Suicidality: spotting signs can save lives

Suicide is a global health issue that may, in many cases, be prevented. In a study of people who died by suicide, almost half had visited a healthcare facility in the 4 weeks prior to their death, though only 24% had a visit related to a mental health diagnosis.1 Spotting the signs of suicidality means that healthcare practitioners can start a conversation with the individual at risk and begin taking action to help them.

Spotting the signs

A person dies by suicide every 40 seconds2

Although the signs of suicidality are complex and diverse, there are key underlying themes. The mindset of people with suicidal ideation can be characterised by ambivalence (mixed feelings about suicide), rigidity (constantly thinking about suicide), and impulsivity.3 Such individuals may adopt unhelpful thought patterns, in which suicide appears to be the only viable option. People who feel suicidal are often vocal about their intentions, stating that they feel useless or hopeless, or that they see “no point in living”.3


Other suicide warning signs may include:3,4

·         Changes in personality – withdrawal, anxiety, irritability

·         Negative feelings – worthlessness, hopelessness, shame

·         Absolutist language – “always”, “constantly”, “nothing”

Most people at risk are vocal about their suicidal thoughts3

  Communication is key

The initial contact with a healthcare practitioner is crucial to ensure that the person with suicidal ideation feels heard and accepted. If possible, this conversation should take place in relative privacy.3 It is important to give the individual the time and space they might need to feel more at ease and open up. Communicating effectively with a person who has suicidal thoughts should help to create trust and hope.

  What can healthcare practitioners do?3

·         Listen calmly

·         Acknowledge the person’s feelings

·         Express that the person’s thoughts are accepted and respected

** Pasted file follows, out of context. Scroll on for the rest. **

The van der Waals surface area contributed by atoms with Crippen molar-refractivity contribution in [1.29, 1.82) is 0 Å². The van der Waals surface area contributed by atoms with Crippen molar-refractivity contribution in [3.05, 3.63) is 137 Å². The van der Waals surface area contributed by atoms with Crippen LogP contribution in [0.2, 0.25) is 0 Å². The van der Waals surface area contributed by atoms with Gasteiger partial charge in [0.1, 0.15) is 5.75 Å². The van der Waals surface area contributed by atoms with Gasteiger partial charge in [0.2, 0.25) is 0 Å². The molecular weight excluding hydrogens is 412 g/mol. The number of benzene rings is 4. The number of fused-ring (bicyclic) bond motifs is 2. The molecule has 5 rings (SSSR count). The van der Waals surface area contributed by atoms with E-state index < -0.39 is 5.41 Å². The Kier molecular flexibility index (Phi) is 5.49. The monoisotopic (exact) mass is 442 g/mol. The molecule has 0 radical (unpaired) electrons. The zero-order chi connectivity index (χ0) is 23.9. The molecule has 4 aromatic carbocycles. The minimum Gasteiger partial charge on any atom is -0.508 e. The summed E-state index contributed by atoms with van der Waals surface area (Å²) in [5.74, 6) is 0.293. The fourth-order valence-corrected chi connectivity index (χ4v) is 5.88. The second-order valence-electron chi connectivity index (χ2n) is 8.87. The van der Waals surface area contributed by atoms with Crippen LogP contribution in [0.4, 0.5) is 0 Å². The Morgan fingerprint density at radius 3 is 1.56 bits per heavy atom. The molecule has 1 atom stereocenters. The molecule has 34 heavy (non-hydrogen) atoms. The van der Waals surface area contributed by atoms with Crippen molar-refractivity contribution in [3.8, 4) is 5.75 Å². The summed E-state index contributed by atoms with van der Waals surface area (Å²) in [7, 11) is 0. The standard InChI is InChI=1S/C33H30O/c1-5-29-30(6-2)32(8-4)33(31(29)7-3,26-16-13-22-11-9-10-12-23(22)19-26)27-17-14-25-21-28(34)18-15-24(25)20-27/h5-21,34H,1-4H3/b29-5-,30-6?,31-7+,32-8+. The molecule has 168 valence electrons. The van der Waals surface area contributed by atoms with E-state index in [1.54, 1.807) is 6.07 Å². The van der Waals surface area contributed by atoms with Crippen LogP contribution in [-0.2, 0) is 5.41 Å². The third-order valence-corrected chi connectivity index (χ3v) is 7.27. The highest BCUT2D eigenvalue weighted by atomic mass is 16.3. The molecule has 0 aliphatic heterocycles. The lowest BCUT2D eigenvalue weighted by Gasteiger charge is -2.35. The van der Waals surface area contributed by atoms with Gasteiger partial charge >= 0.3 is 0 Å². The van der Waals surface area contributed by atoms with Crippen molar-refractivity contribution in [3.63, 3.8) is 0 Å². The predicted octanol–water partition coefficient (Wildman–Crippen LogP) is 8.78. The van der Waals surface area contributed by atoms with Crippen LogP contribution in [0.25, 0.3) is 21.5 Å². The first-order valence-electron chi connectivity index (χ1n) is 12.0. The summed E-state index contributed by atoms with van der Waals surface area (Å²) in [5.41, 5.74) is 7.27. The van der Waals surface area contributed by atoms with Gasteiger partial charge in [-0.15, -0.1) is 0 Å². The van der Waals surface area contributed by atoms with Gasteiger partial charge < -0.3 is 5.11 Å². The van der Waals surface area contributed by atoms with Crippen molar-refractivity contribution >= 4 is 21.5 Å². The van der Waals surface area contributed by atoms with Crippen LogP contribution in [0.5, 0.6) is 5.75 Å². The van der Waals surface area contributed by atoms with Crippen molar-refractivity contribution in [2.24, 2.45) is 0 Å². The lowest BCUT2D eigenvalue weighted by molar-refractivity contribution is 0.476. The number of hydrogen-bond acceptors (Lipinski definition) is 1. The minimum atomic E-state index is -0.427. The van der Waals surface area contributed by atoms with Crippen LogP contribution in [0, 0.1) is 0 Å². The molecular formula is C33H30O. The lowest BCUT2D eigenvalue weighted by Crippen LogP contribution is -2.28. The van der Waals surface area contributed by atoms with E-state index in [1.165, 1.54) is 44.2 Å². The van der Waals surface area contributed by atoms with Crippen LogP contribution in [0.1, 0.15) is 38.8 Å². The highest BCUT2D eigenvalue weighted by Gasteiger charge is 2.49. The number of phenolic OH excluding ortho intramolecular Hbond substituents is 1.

·         Communicate with concern and warmth

·         Respond openly and honestly

After a connection has been established, questions can be asked to assess the person’s safety.3 Do they have the means to end their life? Have they made plans to end their life? Do they know when they are planning to do this? Asked with care and concern, these questions can inform subsequent preventative steps, such as removing access to the means of suicide and implementing a support strategy.

The best way to discover suicidal thoughts is to ask the person directly3

Certain populations, such as patients with psychosis, may be less open to a frank discussion on suicidality; however, poor insight into a psychotic disorder has been linked to an increased risk of suicidal behaviour,5 posing an additional challenge in the management of such patients.

Overall, suicidality can be a difficult topic, but healthcare practitioners are ideally placed to notice the signs, initiate conversations, and take necessary actions to save lives.

If you are at risk, please see a list of helplines and crisis centres here.

Our correspondent’s highlights from the symposium are meant as a fair representation of the scientific content presented. The views and opinions expressed on this page do not necessarily reflect those of Lundbeck.


1. Ahmedani BK, et al. J Gen Intern Med 2014; 29 (6): 870–877.

2. World Health Organization. Preventing suicide: a global imperative. Geneva: WHO, 2014.

3. World Health Organization. Preventing suicide: a resource for primary healthcare workers. Geneva: WHO, 2000.

4. Al-Mosaiwi M, Johnstone T. Clin Psychol Sci 2018; 6 (4): 529–542.

5. Ayesa-Arriola R, et al. Eur Neuropsychopharmacol 2018; 28 (10): 1161–1172.

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